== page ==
Overview of the region
All countries would benefit from advancing women’s equality. In a best-in-region scenario in which each country matches the rate of progress of the fastest-improving country in its region, the largest absolute GDP opportunity is in China at $2.6 trillion, a 13 percent increase over business-as-usual GDP. The largest relative GDP opportunity is in India, which could achieve an 18 percent increase over business-as-usual GDP, or $770 billion.
Mckinsey Global Institute has established a strong link between gender equality in work and in society—the former is not achievable without the latter. But countries in the region vary in their positions on specific indicators. There is no single Asia Pacific story.
On gender equality in work, the Philippines stands out for its progress, followed by New Zealand and Singapore. The six countries furthest from gender parity in work are Bangladesh, India, Japan, Nepal, Pakistan, and South Korea. China does well on female labour-force participation but can improve its share of women in leadership—as can most countries in Asia.
On gender equality in society, Australia, New Zealand, the Philippines, and Singapore are ahead of most in the region on essential services such as education, maternal and reproductive health, financial and digital inclusion, and legal protection and political voice; countries like Bangladesh, India, Nepal, and Pakistan still have a considerable distance to travel.
How is Australia tracking?
Australia could add $225 billion or 12 percent to annual GDP by 2025 in a best-in-region scenario by accelerating progress towards gender parity. Increasing women’s participation in the labour force accounts for 59 percent of the GDP potential, 23 percent comes from increasing the paid hours women work, and 18 percent derives from increasing their productivity by equipping them to participate in higher-productivity sectors.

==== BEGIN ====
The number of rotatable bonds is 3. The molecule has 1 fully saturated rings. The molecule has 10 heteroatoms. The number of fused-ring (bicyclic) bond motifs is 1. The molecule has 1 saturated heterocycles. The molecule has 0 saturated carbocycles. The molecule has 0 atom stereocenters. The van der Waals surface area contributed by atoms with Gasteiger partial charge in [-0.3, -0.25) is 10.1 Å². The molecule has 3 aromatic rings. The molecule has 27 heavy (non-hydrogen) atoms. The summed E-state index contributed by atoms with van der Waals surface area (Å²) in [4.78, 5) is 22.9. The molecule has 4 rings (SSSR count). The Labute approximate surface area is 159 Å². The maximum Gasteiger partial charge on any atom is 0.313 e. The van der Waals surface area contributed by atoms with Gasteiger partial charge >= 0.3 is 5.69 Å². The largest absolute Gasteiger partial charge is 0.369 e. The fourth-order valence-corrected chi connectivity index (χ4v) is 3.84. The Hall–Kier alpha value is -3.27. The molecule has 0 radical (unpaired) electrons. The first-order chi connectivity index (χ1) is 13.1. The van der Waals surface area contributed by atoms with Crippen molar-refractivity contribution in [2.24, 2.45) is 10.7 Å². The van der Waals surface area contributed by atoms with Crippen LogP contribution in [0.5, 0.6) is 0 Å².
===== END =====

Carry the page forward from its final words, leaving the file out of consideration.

(Getty Image: McKinsey report)
Women currently make up 46 percent of Australia’s labour force while accounting for 36 percent of the nation’s GDP. This matches the global average but falls considerably behind Singapore, Canada, and the United States, where women contribute 39 to 40 percent, and France, where the share is 43 percent.
Australia is relatively advanced on closing gender gaps compared with other countries in Asia Pacific, but the gap with world leaders on gender diversity is widening. The country has an opportunity to accelerate progress and become one of the world’s leaders on gender inequality, particularly on female labour-force participation.
Australia has travelled further towards gender parity than others in the region and has scope to do even better
Australia is further advanced towards parity than the Asia Pacific average on gender equality in work and on all three elements of gender equality in society. In fact, it has made more progress than the regional average on all 15 gender inequality indicators. It is near best in region on female-to-male ratio in professional and technical jobs, maternal mortality, sex ratio at birth, and child marriage, and best in region on educational level and financial and digital inclusion. In education, women have been participating in tertiary education at higher rates than men for decades, and they overtook men in enrolment in post-graduate degree programmes in 2006.
Progress has stagnated in recent years on key indicators such as gender wage gaps and women’s political representation.